rossington wrote: ↑
Fri Jul 26, 2019 4:20 am
Given the lackluster performance of VTIAX do you still feel it should still be a component of the 3 fund portfolio?
In the decade prior to the Great Recession, I believe that International stocks actually outperformed U.S. stocks. While the U.S. markets have outperformed since 2009, largely due to the rise of a new generation of technology giants, there is never any guarantee that a trend like this will continue.
I believe that inclusion of International assets also provides a hedge against any future currency problems with the U.S. Dollar.
In situations where:
1. USD inflation is severe
, Vanguard's International index funds, which are currency un-hedged, will provide some shelter. International bond funds will also provide some shelter, even if they are hedged, because the currency Forward Exchange contracts used by such funds operate on a short 1-3 month horizon, and are dependent on interest rate differentials between countries. Inflation would have to unexpectedly and noticeably outpace the predicted interest rate differentials to damage hedged bond holdings.
2. USD inflation is moderate
, both U.S. stocks and International stocks have room to grow.
3. USD is experiencing deflation
, both US and International bonds should provide good returns to counterbalance lower earnings (and probable resulting lower share prices) in equities.
4. the US Federal Reserve rate hikes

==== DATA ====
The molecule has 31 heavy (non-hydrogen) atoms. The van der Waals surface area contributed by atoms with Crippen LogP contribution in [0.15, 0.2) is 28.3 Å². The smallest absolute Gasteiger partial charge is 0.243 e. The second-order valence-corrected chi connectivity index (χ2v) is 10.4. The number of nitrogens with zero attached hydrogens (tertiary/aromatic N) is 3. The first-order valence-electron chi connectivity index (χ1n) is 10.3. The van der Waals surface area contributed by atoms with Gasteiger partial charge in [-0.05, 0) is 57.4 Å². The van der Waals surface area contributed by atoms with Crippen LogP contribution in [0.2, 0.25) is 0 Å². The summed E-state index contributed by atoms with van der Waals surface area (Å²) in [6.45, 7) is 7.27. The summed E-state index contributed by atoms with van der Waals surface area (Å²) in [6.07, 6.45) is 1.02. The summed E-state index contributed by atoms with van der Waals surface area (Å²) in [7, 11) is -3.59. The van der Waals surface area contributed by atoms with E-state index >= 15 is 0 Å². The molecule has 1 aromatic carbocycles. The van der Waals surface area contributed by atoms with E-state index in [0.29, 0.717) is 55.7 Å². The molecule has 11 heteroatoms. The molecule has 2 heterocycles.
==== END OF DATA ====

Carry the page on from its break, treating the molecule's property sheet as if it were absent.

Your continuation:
, International bonds may provide some counterbalance against U.S. bonds that lose value due to rising interest rates. Central banks in different areas (like ECB, England, and Japan) rarely raise and lower rates in lockstep.
International assets are insurance against problems with local currency. That's why I maintain a 3-Fund portfolio. I might even go Core-4 with International bonds in the future, but I currently do not have this option in my retirement plan.
Some people advocating using gold as a hedge against currency problems, particularly inflation, but gold's record on this is not very good: https://www.inflationdata.com/inflation ... lation.asp
. Gold is a hedge against widespread societal disruption or collapse. I don't advocate using it in a growth-oriented investment portfolio. However, I think it could be a complement to one's emergency fund as a last-ditch asset in a SHTF scenario, such as escape from a war zone like Syria, where use of currency and other paper/data-based assets becomes difficult or impossible.
First Principles: (1) Diversify (2) Low Cost (3) Stay the Course | 3-Fund Index Portfolio